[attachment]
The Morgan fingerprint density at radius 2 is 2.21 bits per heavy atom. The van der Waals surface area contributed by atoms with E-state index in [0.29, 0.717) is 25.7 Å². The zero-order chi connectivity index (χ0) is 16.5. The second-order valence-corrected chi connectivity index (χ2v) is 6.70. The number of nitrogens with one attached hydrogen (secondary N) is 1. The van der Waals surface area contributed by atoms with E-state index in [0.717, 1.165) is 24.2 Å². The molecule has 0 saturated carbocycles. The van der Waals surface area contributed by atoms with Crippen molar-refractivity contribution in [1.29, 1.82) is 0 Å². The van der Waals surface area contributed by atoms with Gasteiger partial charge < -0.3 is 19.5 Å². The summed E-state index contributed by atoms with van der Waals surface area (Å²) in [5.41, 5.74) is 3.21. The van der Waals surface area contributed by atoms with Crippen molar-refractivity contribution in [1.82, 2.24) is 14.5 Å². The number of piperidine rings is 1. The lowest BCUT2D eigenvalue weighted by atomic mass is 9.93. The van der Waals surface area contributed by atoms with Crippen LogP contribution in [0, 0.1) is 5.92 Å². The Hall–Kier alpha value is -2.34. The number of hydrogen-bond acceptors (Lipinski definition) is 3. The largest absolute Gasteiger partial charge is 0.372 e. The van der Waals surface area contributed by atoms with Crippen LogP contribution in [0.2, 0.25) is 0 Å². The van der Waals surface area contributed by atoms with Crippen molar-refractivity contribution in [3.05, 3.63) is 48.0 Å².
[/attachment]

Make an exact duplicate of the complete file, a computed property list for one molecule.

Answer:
The Morgan fingerprint density at radius 2 is 2.21 bits per heavy atom. The van der Waals surface area contributed by atoms with E-state index in [0.29, 0.717) is 25.7 Å². The zero-order chi connectivity index (χ0) is 16.5. The second-order valence-corrected chi connectivity index (χ2v) is 6.70. The number of nitrogens with one attached hydrogen (secondary N) is 1. The van der Waals surface area contributed by atoms with E-state index in [0.717, 1.165) is 24.2 Å². The molecule has 0 saturated carbocycles. The van der Waals surface area contributed by atoms with Crippen molar-refractivity contribution in [1.29, 1.82) is 0 Å². The van der Waals surface area contributed by atoms with Gasteiger partial charge < -0.3 is 19.5 Å². The summed E-state index contributed by atoms with van der Waals surface area (Å²) in [5.41, 5.74) is 3.21. The van der Waals surface area contributed by atoms with Crippen molar-refractivity contribution in [1.82, 2.24) is 14.5 Å². The number of piperidine rings is 1. The lowest BCUT2D eigenvalue weighted by atomic mass is 9.93. The van der Waals surface area contributed by atoms with Crippen LogP contribution in [0, 0.1) is 5.92 Å². The Hall–Kier alpha value is -2.34. The number of hydrogen-bond acceptors (Lipinski definition) is 3. The largest absolute Gasteiger partial charge is 0.372 e. The van der Waals surface area contributed by atoms with Crippen LogP contribution in [0.2, 0.25) is 0 Å². The van der Waals surface area contributed by atoms with Crippen molar-refractivity contribution in [3.05, 3.63) is 48.0 Å².